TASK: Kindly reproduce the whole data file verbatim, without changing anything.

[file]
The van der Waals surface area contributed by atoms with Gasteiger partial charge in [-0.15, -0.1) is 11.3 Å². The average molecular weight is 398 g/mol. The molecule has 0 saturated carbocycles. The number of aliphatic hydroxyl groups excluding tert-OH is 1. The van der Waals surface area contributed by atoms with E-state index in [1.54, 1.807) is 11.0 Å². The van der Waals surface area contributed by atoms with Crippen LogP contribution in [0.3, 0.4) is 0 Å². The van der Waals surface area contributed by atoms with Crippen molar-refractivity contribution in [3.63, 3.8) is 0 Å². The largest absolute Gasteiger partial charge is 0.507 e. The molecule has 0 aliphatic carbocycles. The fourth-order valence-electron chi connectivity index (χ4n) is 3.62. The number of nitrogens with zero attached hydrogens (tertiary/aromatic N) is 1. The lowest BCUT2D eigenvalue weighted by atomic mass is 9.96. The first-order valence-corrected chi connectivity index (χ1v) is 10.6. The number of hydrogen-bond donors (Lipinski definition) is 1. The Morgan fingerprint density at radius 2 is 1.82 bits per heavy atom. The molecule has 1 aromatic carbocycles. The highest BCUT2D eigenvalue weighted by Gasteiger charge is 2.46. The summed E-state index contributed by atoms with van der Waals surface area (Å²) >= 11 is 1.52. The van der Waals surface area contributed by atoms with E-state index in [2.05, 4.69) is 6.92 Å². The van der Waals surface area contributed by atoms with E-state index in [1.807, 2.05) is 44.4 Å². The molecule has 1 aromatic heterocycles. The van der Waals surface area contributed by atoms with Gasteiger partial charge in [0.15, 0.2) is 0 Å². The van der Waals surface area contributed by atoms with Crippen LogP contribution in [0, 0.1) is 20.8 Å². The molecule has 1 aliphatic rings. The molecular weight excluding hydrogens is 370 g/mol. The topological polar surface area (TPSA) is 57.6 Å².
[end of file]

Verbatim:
The van der Waals surface area contributed by atoms with Gasteiger partial charge in [-0.15, -0.1) is 11.3 Å². The average molecular weight is 398 g/mol. The molecule has 0 saturated carbocycles. The number of aliphatic hydroxyl groups excluding tert-OH is 1. The van der Waals surface area contributed by atoms with E-state index in [1.54, 1.807) is 11.0 Å². The van der Waals surface area contributed by atoms with Crippen LogP contribution in [0.3, 0.4) is 0 Å². The van der Waals surface area contributed by atoms with Crippen molar-refractivity contribution in [3.63, 3.8) is 0 Å². The largest absolute Gasteiger partial charge is 0.507 e. The molecule has 0 aliphatic carbocycles. The fourth-order valence-electron chi connectivity index (χ4n) is 3.62. The number of nitrogens with zero attached hydrogens (tertiary/aromatic N) is 1. The lowest BCUT2D eigenvalue weighted by atomic mass is 9.96. The first-order valence-corrected chi connectivity index (χ1v) is 10.6. The number of hydrogen-bond donors (Lipinski definition) is 1. The Morgan fingerprint density at radius 2 is 1.82 bits per heavy atom. The molecule has 1 aromatic carbocycles. The highest BCUT2D eigenvalue weighted by Gasteiger charge is 2.46. The summed E-state index contributed by atoms with van der Waals surface area (Å²) >= 11 is 1.52. The van der Waals surface area contributed by atoms with E-state index in [2.05, 4.69) is 6.92 Å². The van der Waals surface area contributed by atoms with E-state index in [1.807, 2.05) is 44.4 Å². The molecule has 1 aromatic heterocycles. The van der Waals surface area contributed by atoms with Gasteiger partial charge in [0.15, 0.2) is 0 Å². The van der Waals surface area contributed by atoms with Crippen LogP contribution in [0, 0.1) is 20.8 Å². The molecule has 1 aliphatic rings. The molecular weight excluding hydrogens is 370 g/mol. The topological polar surface area (TPSA) is 57.6 Å².